Bye Bye Butter, We're Baking with Olive Oil Now
Using olive oil in desserts is nothing new; traditional recipes for cakes and cookies using olive oil have been around for generations. However, if you want to swap in olive oil for some or all of the fats, like butter, lard, shortening, margarine, or other oils in your baking, there are a few rules of thumb to follow to guarantee success.
Try this recipe: Spiced Orange Olive Oil Cake
Benefits of Baking with Olive Oil
Using olive oil cuts down on "bad" cholesterol and saturated fat in your baking. It's considered a "good" fat, unlike butter. It also adds extra antioxidants (natural chemicals that help protect our cells) and vitamin E to your baked goods, giving your desserts a heart-healthy boost. The vitamin E may even help keep your muffins and breads fresher, longer (and add a bit of extra moisture, too).
What Kind to Use
Cookies and cakes baked with olive oil have a light and unique flavor. The fruity aroma of olive oil can also bring out other flavors commonly used in baked goods, like chocolate, nuts, spices, and fruit. However, you want to be careful not to let olive oil's flavor overpower everything else.
Choose a mild-flavored variety for more delicate cakes, muffins, and cookies; it will give your baked goods a fruity note without overpowering your dessert. For rich and dense desserts (think brownies), feel free to use a more intensely flavored variety.
Always use a good quality extra-virgin olive oil. The rule of thumb is that if you don't like the flavor for dipping bread or drizzled on salads, you won't like it in your baked goods.
Remember that olive oil is fragile and needs to be stored properly, for the best flavor and health benefits. Keep it in a cool, dark place (not over or near the oven), so it isn't exposed to heat and light, which can lead to an off-flavor and nutrition loss.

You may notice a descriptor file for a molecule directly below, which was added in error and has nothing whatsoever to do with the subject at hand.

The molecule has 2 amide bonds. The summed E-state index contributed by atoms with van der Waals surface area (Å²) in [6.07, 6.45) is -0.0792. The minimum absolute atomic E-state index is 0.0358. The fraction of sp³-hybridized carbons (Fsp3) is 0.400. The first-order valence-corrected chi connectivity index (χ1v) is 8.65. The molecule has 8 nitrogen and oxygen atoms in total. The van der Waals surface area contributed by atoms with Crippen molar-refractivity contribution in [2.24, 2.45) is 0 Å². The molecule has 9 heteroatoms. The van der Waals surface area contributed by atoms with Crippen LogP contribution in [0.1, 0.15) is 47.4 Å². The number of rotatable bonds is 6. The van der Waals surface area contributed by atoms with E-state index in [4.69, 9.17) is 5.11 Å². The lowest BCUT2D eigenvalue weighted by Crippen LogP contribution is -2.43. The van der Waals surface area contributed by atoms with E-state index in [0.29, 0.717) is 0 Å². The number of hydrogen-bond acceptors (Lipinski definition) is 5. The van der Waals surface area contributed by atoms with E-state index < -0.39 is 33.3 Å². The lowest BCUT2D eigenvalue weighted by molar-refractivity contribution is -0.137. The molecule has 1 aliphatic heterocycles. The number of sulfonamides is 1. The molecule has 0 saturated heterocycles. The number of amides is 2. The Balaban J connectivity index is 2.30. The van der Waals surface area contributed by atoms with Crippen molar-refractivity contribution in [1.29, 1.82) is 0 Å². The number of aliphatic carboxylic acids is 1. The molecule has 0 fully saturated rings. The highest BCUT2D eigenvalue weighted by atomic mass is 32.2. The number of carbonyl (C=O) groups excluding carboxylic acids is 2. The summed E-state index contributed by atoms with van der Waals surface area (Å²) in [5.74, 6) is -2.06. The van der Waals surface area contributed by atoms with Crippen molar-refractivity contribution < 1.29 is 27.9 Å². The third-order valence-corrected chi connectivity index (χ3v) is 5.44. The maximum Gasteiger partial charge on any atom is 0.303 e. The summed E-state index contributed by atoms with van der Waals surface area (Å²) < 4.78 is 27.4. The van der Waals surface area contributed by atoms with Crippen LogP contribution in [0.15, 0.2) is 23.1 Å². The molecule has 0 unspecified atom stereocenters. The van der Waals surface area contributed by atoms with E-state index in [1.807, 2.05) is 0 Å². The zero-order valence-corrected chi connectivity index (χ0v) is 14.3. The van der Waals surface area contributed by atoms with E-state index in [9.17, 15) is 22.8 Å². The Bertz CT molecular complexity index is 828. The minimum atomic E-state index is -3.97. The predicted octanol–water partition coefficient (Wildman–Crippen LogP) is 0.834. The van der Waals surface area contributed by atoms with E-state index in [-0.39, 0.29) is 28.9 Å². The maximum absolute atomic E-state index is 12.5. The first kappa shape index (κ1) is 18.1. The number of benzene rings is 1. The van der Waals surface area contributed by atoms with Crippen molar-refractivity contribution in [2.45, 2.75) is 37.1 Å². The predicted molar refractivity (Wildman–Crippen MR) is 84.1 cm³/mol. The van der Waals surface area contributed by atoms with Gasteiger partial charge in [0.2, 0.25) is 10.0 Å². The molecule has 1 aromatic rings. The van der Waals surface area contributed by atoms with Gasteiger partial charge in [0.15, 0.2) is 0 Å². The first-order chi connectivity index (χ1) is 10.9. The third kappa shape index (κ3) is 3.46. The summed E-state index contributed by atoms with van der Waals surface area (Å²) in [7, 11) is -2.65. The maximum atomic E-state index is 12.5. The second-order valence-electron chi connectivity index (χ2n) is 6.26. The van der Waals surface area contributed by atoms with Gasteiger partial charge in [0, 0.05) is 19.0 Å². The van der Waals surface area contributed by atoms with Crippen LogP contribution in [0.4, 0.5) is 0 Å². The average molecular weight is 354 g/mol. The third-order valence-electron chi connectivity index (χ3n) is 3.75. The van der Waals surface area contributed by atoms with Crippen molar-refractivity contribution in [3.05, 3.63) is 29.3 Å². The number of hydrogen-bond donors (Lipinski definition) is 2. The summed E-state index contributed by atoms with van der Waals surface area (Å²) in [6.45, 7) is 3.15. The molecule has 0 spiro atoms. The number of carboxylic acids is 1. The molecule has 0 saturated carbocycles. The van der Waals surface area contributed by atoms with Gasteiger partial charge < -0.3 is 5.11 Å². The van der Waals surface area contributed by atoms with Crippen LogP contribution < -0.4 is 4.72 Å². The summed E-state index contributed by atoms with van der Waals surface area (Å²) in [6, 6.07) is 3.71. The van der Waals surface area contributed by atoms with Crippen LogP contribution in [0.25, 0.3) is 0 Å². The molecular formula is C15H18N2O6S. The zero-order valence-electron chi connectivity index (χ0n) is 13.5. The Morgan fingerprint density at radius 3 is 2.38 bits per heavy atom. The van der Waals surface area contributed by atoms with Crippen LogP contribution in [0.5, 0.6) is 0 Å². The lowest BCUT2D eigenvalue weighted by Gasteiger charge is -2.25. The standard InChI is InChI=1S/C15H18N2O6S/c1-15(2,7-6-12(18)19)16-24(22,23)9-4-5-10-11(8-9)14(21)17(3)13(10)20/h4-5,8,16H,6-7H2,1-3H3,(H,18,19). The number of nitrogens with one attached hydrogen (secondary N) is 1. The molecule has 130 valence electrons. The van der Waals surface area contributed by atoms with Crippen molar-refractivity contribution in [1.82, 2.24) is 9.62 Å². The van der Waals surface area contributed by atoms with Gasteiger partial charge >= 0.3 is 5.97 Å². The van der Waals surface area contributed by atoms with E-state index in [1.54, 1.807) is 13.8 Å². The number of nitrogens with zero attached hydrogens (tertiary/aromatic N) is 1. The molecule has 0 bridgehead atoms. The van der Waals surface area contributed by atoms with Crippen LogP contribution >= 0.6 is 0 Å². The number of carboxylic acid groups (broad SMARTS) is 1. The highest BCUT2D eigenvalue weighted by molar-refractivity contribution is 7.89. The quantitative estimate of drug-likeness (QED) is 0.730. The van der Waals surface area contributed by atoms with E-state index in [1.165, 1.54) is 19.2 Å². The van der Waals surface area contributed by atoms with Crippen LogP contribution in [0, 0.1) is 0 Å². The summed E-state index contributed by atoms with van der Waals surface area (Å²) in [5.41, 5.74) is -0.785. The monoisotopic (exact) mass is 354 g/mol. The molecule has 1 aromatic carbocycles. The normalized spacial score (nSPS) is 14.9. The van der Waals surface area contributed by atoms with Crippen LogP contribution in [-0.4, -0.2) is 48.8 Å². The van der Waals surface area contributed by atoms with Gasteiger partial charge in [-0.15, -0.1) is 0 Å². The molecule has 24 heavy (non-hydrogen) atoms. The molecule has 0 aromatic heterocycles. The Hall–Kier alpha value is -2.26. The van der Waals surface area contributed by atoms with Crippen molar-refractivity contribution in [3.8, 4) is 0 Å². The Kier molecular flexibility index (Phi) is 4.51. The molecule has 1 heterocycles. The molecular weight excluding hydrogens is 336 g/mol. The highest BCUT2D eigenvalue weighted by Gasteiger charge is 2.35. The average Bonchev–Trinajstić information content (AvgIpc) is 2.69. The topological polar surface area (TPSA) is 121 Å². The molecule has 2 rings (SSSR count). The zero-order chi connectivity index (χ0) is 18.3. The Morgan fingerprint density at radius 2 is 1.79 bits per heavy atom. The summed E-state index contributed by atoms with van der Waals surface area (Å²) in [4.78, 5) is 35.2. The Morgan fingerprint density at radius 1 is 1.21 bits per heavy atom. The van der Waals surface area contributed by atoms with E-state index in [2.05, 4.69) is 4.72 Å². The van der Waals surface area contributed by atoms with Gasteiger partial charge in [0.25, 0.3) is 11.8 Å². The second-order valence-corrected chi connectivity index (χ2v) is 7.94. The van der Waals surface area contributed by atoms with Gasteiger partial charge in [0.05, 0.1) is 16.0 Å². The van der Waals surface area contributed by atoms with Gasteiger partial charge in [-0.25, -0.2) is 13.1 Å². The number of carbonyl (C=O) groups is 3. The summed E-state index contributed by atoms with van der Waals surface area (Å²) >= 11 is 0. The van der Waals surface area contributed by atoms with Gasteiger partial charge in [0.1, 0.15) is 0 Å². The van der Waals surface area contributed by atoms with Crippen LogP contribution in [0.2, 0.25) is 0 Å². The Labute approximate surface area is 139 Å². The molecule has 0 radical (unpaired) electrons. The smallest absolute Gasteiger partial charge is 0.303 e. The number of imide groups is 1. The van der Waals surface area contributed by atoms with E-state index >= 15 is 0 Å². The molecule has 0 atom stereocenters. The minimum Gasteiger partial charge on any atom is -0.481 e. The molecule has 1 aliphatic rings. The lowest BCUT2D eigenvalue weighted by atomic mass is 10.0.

When to Substitute
Do use olive oil in recipes that calls for melted butter or other liquid fats (like these scrumptious Skillet Apple Brownies).
Don't use olive oil for recipes that call for creaming butter with sugar, like some cakes and cookies. The creaming process gives baked goods a light and airy texture that won't be the same if replaced by oil.
So, keep your pound cake recipe as-is, but start experimenting with brownies, cookies, sponge cakes, quick breads, muffins, and even your favorite cookies.
Don't forget, you can also use olive oil to prepare your pans. If your recipe calls for buttering and flouring a cake or loaf pan, simply brush the pan with oil, dust with flour, and you're ready to go!
How to Substitute
When substituting olive oil for butter, the rule of thumb is to use 3 tablespoons oil for every 1/4 cup butter. (In addition to fat, butter is made of milk solids and water. So, don't do an even swap of olive oil for butter – your baked goods might turn out too greasy or goopy due to the extra fat and liquid.)
For recipes that already call for oil, like this zucchini bread, simply swap out the vegetable oil for your favorite olive oil.
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